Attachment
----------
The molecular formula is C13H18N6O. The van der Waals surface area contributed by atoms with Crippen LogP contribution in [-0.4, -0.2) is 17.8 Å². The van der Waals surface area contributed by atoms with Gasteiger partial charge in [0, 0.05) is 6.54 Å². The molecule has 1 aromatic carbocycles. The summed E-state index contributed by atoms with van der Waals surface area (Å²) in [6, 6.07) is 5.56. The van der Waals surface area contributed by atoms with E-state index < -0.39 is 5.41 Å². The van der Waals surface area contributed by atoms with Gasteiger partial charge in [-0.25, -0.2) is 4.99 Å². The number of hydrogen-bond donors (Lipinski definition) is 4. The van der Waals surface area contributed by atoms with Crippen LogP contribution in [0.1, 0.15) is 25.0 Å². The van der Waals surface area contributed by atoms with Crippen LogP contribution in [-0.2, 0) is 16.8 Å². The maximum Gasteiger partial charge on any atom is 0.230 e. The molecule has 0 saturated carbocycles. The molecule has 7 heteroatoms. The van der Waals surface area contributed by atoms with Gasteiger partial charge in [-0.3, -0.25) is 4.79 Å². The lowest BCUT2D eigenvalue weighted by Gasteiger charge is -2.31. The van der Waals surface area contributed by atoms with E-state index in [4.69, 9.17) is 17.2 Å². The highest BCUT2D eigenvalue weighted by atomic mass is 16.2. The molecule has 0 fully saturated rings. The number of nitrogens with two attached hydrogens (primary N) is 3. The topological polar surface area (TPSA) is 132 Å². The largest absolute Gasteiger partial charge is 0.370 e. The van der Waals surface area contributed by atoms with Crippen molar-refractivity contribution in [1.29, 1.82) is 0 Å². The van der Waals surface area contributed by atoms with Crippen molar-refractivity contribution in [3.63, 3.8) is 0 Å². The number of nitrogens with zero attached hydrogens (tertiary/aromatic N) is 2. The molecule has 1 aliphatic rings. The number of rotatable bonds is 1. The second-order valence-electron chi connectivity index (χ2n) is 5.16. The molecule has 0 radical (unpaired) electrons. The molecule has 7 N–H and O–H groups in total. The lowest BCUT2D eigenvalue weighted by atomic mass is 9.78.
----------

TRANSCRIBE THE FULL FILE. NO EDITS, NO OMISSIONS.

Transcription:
The molecular formula is C13H18N6O. The van der Waals surface area contributed by atoms with Crippen LogP contribution in [-0.4, -0.2) is 17.8 Å². The van der Waals surface area contributed by atoms with Gasteiger partial charge in [0, 0.05) is 6.54 Å². The molecule has 1 aromatic carbocycles. The summed E-state index contributed by atoms with van der Waals surface area (Å²) in [6, 6.07) is 5.56. The van der Waals surface area contributed by atoms with E-state index < -0.39 is 5.41 Å². The van der Waals surface area contributed by atoms with Gasteiger partial charge in [-0.25, -0.2) is 4.99 Å². The number of hydrogen-bond donors (Lipinski definition) is 4. The van der Waals surface area contributed by atoms with Crippen LogP contribution in [0.1, 0.15) is 25.0 Å². The van der Waals surface area contributed by atoms with Crippen LogP contribution in [-0.2, 0) is 16.8 Å². The maximum Gasteiger partial charge on any atom is 0.230 e. The molecule has 0 saturated carbocycles. The molecule has 7 heteroatoms. The van der Waals surface area contributed by atoms with Gasteiger partial charge in [-0.3, -0.25) is 4.79 Å². The lowest BCUT2D eigenvalue weighted by Gasteiger charge is -2.31. The van der Waals surface area contributed by atoms with E-state index in [4.69, 9.17) is 17.2 Å². The highest BCUT2D eigenvalue weighted by atomic mass is 16.2. The molecule has 0 fully saturated rings. The number of nitrogens with two attached hydrogens (primary N) is 3. The topological polar surface area (TPSA) is 132 Å². The largest absolute Gasteiger partial charge is 0.370 e. The van der Waals surface area contributed by atoms with Crippen molar-refractivity contribution in [1.29, 1.82) is 0 Å². The van der Waals surface area contributed by atoms with Crippen molar-refractivity contribution in [3.63, 3.8) is 0 Å². The number of nitrogens with zero attached hydrogens (tertiary/aromatic N) is 2. The molecule has 1 aliphatic rings. The number of rotatable bonds is 1. The second-order valence-electron chi connectivity index (χ2n) is 5.16. The molecule has 0 radical (unpaired) electrons. The molecule has 7 N–H and O–H groups in total. The lowest BCUT2D eigenvalue weighted by atomic mass is 9.78.